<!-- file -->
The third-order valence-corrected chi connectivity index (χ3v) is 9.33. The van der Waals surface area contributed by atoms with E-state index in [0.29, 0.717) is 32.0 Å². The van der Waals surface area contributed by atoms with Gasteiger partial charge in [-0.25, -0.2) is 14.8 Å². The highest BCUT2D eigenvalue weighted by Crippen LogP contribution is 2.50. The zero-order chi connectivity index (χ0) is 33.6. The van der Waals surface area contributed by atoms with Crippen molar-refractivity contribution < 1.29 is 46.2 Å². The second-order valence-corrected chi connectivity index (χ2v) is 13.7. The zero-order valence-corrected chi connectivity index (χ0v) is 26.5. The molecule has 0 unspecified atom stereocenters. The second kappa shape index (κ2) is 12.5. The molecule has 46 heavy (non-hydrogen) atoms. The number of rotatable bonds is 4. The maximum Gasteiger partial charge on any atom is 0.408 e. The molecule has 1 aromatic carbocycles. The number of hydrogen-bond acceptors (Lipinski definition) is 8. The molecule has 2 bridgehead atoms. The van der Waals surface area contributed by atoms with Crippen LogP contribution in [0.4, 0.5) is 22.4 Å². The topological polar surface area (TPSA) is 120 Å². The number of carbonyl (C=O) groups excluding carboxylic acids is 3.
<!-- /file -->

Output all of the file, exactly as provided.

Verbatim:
The third-order valence-corrected chi connectivity index (χ3v) is 9.33. The van der Waals surface area contributed by atoms with E-state index in [0.29, 0.717) is 32.0 Å². The van der Waals surface area contributed by atoms with Gasteiger partial charge in [-0.25, -0.2) is 14.8 Å². The highest BCUT2D eigenvalue weighted by Crippen LogP contribution is 2.50. The zero-order chi connectivity index (χ0) is 33.6. The van der Waals surface area contributed by atoms with Crippen molar-refractivity contribution < 1.29 is 46.2 Å². The second-order valence-corrected chi connectivity index (χ2v) is 13.7. The zero-order valence-corrected chi connectivity index (χ0v) is 26.5. The molecule has 0 unspecified atom stereocenters. The second kappa shape index (κ2) is 12.5. The molecule has 46 heavy (non-hydrogen) atoms. The number of rotatable bonds is 4. The maximum Gasteiger partial charge on any atom is 0.408 e. The molecule has 1 aromatic carbocycles. The number of hydrogen-bond acceptors (Lipinski definition) is 8. The molecule has 2 bridgehead atoms. The van der Waals surface area contributed by atoms with Crippen LogP contribution in [0.4, 0.5) is 22.4 Å². The topological polar surface area (TPSA) is 120 Å². The number of carbonyl (C=O) groups excluding carboxylic acids is 3.